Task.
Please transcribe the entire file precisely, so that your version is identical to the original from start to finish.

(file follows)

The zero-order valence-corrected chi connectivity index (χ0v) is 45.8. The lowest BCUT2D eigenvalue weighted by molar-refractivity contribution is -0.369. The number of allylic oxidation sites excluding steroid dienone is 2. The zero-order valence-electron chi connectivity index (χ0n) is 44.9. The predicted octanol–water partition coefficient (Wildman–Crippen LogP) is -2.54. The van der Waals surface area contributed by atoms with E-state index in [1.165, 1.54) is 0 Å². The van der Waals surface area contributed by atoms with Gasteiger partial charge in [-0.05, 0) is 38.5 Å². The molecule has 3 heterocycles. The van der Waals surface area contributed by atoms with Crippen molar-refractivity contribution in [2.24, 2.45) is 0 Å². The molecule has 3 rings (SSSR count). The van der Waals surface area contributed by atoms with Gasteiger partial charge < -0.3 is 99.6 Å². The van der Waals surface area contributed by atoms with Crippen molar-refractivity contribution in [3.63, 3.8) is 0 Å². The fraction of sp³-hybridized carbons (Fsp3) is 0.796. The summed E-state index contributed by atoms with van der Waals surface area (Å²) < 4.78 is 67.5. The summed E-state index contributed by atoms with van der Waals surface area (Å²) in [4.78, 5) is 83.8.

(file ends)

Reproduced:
The zero-order valence-corrected chi connectivity index (χ0v) is 45.8. The lowest BCUT2D eigenvalue weighted by molar-refractivity contribution is -0.369. The number of allylic oxidation sites excluding steroid dienone is 2. The zero-order valence-electron chi connectivity index (χ0n) is 44.9. The predicted octanol–water partition coefficient (Wildman–Crippen LogP) is -2.54. The van der Waals surface area contributed by atoms with E-state index in [1.165, 1.54) is 0 Å². The van der Waals surface area contributed by atoms with Gasteiger partial charge in [-0.05, 0) is 38.5 Å². The molecule has 3 heterocycles. The van der Waals surface area contributed by atoms with Crippen molar-refractivity contribution in [2.24, 2.45) is 0 Å². The molecule has 3 rings (SSSR count). The van der Waals surface area contributed by atoms with Gasteiger partial charge < -0.3 is 99.6 Å². The van der Waals surface area contributed by atoms with Crippen molar-refractivity contribution in [3.63, 3.8) is 0 Å². The fraction of sp³-hybridized carbons (Fsp3) is 0.796. The summed E-state index contributed by atoms with van der Waals surface area (Å²) < 4.78 is 67.5. The summed E-state index contributed by atoms with van der Waals surface area (Å²) in [4.78, 5) is 83.8.